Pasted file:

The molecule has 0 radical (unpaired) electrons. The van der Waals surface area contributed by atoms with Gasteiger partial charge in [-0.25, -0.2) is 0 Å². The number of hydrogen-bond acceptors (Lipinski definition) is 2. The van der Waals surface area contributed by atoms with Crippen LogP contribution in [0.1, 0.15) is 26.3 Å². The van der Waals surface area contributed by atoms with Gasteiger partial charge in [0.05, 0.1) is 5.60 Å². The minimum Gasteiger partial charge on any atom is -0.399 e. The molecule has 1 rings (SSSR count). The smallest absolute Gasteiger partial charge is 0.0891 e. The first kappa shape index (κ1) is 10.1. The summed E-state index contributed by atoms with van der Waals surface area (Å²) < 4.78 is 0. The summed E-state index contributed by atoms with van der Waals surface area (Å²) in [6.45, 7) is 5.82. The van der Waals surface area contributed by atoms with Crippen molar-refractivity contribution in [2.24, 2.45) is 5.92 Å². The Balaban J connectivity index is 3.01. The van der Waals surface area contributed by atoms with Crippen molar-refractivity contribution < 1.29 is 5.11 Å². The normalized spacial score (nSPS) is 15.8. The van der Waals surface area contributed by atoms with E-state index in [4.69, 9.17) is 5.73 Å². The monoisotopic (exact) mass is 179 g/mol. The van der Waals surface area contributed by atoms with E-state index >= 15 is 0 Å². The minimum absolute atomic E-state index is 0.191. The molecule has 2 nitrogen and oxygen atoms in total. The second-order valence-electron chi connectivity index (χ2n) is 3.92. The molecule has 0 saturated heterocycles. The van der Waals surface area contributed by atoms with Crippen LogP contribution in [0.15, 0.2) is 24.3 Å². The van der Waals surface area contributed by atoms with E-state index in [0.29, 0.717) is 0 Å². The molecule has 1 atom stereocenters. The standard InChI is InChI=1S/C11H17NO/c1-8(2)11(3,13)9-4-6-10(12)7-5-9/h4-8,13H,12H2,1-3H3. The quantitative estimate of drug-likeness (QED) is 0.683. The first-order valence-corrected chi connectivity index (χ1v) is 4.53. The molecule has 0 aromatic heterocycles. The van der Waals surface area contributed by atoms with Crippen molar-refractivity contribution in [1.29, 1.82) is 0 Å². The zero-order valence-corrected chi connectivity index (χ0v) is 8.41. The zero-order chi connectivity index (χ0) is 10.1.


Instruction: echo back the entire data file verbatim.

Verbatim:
The molecule has 0 radical (unpaired) electrons. The van der Waals surface area contributed by atoms with Gasteiger partial charge in [-0.25, -0.2) is 0 Å². The number of hydrogen-bond acceptors (Lipinski definition) is 2. The van der Waals surface area contributed by atoms with Crippen LogP contribution in [0.1, 0.15) is 26.3 Å². The van der Waals surface area contributed by atoms with Gasteiger partial charge in [0.05, 0.1) is 5.60 Å². The minimum Gasteiger partial charge on any atom is -0.399 e. The molecule has 1 rings (SSSR count). The smallest absolute Gasteiger partial charge is 0.0891 e. The first kappa shape index (κ1) is 10.1. The summed E-state index contributed by atoms with van der Waals surface area (Å²) < 4.78 is 0. The summed E-state index contributed by atoms with van der Waals surface area (Å²) in [6.45, 7) is 5.82. The van der Waals surface area contributed by atoms with Crippen molar-refractivity contribution in [2.24, 2.45) is 5.92 Å². The Balaban J connectivity index is 3.01. The van der Waals surface area contributed by atoms with Crippen molar-refractivity contribution < 1.29 is 5.11 Å². The normalized spacial score (nSPS) is 15.8. The van der Waals surface area contributed by atoms with E-state index in [4.69, 9.17) is 5.73 Å². The monoisotopic (exact) mass is 179 g/mol. The van der Waals surface area contributed by atoms with E-state index >= 15 is 0 Å². The minimum absolute atomic E-state index is 0.191. The molecule has 2 nitrogen and oxygen atoms in total. The second-order valence-electron chi connectivity index (χ2n) is 3.92. The molecule has 0 saturated heterocycles. The van der Waals surface area contributed by atoms with Crippen LogP contribution in [0.15, 0.2) is 24.3 Å². The van der Waals surface area contributed by atoms with E-state index in [0.29, 0.717) is 0 Å². The molecule has 1 atom stereocenters. The standard InChI is InChI=1S/C11H17NO/c1-8(2)11(3,13)9-4-6-10(12)7-5-9/h4-8,13H,12H2,1-3H3. The quantitative estimate of drug-likeness (QED) is 0.683. The first-order valence-corrected chi connectivity index (χ1v) is 4.53. The molecule has 0 aromatic heterocycles. The van der Waals surface area contributed by atoms with Crippen molar-refractivity contribution in [1.29, 1.82) is 0 Å². The zero-order valence-corrected chi connectivity index (χ0v) is 8.41. The zero-order chi connectivity index (χ0) is 10.1.